MIT and Google develop system for real-time image retouching on smartphones

Researchers from the Massachusetts Institute of Technology's (MIT) Computer Science and Artificial Intelligence Laboratory (CSAIL) and Google have developed a smartphone-based system for providing enhancements to photographs in real time. This means that users can apply professional grade image processing algorithms on images before even capturing the image. Users can incorporate the enhancements to the image while framing the photograph.

Photographers will no longer have to spend time balancing the colours or tuning the photograph after taking the image. The same system can also be used to accelerate image processing algorithms, and was tested on a new Google algorithm for producing high dynamic range images. The system was able to deliver results indistinguishable from conventional approaches, in about one eighth of the time that it normally takes.

Jon Barron from Google says, "Using machine learning for computational photography is an exciting prospect but is limited by the severe computational and power constraints of mobile phones. This paper may provide us with a way to sidestep these issues and produce new, compelling, real-time photographic experiences without draining your battery or giving you a laggy viewfinder experience."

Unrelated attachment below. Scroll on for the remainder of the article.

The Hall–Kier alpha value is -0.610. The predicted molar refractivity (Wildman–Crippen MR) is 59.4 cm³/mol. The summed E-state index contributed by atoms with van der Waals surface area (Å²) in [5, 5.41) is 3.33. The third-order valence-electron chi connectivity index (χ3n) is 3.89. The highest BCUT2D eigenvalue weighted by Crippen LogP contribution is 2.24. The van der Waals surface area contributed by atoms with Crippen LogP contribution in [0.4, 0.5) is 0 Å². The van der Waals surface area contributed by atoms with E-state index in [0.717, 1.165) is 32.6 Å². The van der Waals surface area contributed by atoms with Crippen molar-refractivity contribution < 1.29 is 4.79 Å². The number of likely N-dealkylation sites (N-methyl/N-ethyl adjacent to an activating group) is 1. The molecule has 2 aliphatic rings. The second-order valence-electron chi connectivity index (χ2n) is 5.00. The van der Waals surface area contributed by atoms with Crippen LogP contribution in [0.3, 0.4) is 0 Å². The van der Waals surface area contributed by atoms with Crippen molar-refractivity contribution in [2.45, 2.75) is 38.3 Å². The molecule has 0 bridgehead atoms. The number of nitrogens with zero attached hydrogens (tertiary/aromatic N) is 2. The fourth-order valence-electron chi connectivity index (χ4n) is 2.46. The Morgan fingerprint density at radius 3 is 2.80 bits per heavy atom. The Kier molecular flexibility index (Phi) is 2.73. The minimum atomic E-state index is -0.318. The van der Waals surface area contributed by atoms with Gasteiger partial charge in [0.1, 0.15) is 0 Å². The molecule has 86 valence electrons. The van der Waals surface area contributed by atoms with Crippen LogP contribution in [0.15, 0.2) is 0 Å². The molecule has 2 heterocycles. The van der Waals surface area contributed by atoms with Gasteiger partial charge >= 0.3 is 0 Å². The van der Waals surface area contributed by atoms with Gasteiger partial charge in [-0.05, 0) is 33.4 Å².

The system is based on machine learning algorithms that were trained on thousands of pairs of regular photos and professionally retouched versions of the same photos. Most of the image processing is performed on a low resolution version of the image. The machine learning system outputs a set of formulae for changing the colour values of the pixels on the low resolution image, and these formulae are applied to the high resolution version.
To make the changes on the pixels in the high resolution version that were not present in the low resolution version, a combination of the formulae is applied according to the distance of the pixels from those that were present in the low resolution version. The approach allowed the engineers to reduce the memory requirements to about a hundredth of the requirement of processing a full-resolution image. Via firstpost